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Las Vegas GP: A fan’s-eye view

Has a new Formula 1 race ever been more hyped and more derided than the inaugural Las Vegas Grand Prix?

During the event and in the days since, I have seen countless pundits declare the event a “failure” or “disaster.” Meanwhile, several journalists have described it as a resounding success. Why the dichotomy? Well, many of the derisive articles or social media diatribes were scribed by people who were nowhere near the event. I was there. What’s more, while I’ve spent the last 30 years at racing events involved in the motorsports events I’ve attended or reporting on them, for the first time in three decades I spent my own money to attend a racing event purely as a spectator.

First, why did I feel this was one I must attend? Well, a Formula 1 race that I can get to with a one-hour flight, don’t have to rent a car and can stay at a hotel within walking distance of the circuit? Sign me up. And you only get one chance to witness the first of something.

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My RACER colleague Chris Medland has already offered his assessment of the event. Medland’s perspective came from the media side, as mine usually does. Allow me to offer a slightly different take on the race than you might typically see at RACER, and a counterpoint to the vitriol spewed on social media by people who watched from afar.

Let us first deal with the elephant in the room: Thursday night’s FP1 and FP2 fiasco. The first edition of any street race has issues. Baku, for example, had a very similar issue to Las Vegas, and it’s one that has cropped up at many street races, almost all of which have problems of some kind in their first year. I flagged the inaugural Grand Prix du Mardi Gras IMSA race in New Orleans in 1991 — cars didn’t even get on track until after noon on Friday because they hadn’t finished constructing the circuit. An organizer can take all the precautions they can think of, but there’s no way to test that preparation until there are high-downforce Formula 1 cars running over the drains and other accoutrements that the rest of us don’t have to think about driving down the same street.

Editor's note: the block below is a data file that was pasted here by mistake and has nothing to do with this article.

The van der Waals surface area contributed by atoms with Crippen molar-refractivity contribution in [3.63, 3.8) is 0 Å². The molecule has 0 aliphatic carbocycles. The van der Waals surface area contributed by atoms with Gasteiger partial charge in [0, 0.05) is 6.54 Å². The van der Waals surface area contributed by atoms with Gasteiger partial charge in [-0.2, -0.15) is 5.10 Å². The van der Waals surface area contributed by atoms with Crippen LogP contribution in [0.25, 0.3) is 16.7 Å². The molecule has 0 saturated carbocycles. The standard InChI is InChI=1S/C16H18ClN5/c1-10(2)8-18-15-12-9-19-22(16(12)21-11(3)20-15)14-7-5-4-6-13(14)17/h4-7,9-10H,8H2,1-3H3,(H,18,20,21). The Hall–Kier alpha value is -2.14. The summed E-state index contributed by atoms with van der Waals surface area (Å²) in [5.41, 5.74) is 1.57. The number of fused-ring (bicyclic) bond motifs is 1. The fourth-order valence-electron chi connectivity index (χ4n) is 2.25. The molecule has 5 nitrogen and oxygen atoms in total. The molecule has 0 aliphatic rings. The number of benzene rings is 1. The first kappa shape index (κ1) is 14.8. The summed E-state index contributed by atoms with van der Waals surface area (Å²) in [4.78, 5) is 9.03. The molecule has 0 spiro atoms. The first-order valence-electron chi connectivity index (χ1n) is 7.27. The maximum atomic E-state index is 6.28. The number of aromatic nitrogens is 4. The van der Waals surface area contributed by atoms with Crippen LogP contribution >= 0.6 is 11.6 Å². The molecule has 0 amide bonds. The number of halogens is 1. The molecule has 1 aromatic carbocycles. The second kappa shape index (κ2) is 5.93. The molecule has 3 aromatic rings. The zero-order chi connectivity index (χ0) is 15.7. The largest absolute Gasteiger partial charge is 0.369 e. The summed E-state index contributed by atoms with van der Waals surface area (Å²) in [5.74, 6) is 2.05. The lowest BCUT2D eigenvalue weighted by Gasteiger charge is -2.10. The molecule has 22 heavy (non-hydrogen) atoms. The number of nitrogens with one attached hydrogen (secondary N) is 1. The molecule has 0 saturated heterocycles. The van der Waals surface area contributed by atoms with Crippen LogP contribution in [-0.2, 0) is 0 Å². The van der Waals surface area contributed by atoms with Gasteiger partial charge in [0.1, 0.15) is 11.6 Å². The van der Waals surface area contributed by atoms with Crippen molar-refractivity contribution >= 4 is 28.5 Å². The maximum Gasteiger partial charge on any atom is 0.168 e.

So, a failed drain on a first-time street circuit was no surprise. And F1 and the FIA took care of it, inspecting and putting in additional precautions on all the drains on the circuit. This took some time, and thus delayed FP2.

This is where the organizers failed — not in the fact that second practice was delayed, but the fact that paying spectators had been kept in the dark (pun only slightly intended). Neither through the official app that had the ability to push notifications, nor through the trackside PA system, nor through the radio was there any communication whatsoever that FP2 had been delayed from its 12am scheduled start time, nor why.

Then, an hour before the practice was to actually begin, the first communication was that fans would have to leave. Exactly why this had to happen will come out in the many lawsuits that either have or will be filed against the organizers. But keep in mind that the workers on site — who were generally knowledgable and helpful — had been there, on their feet, for at least seven-and-a-half hours since the gates had opened at 6pm. Asking them to stay, overtime pay or not, until after FP2 ended at 4am would have meant more than a 10-hour day.

Police deliver the bad news to some of the hardy fans still in the grandstands awaiting the initial practice sessions. Simon Galloway/Motorsport Images

Should Liberty Media, the owner of the commercial rights to F1 and promoter of the event — a role it was performing for the first time — have had a contingency plan for this, especially knowing the things that can go wrong with a temporary street circuit? Probably. But let’s also be realistic — the number of fans who showed up for FP2 was small. If you were one of them, it was annoying and frustrating. But many more of those who might collect from the results of any class-action lawsuit were parked at Blackjack tables or in bed. Frankly, I’ve seen more online outrage from people who were nowhere near the event than I did from the fans told to leave their seats at 1:30am.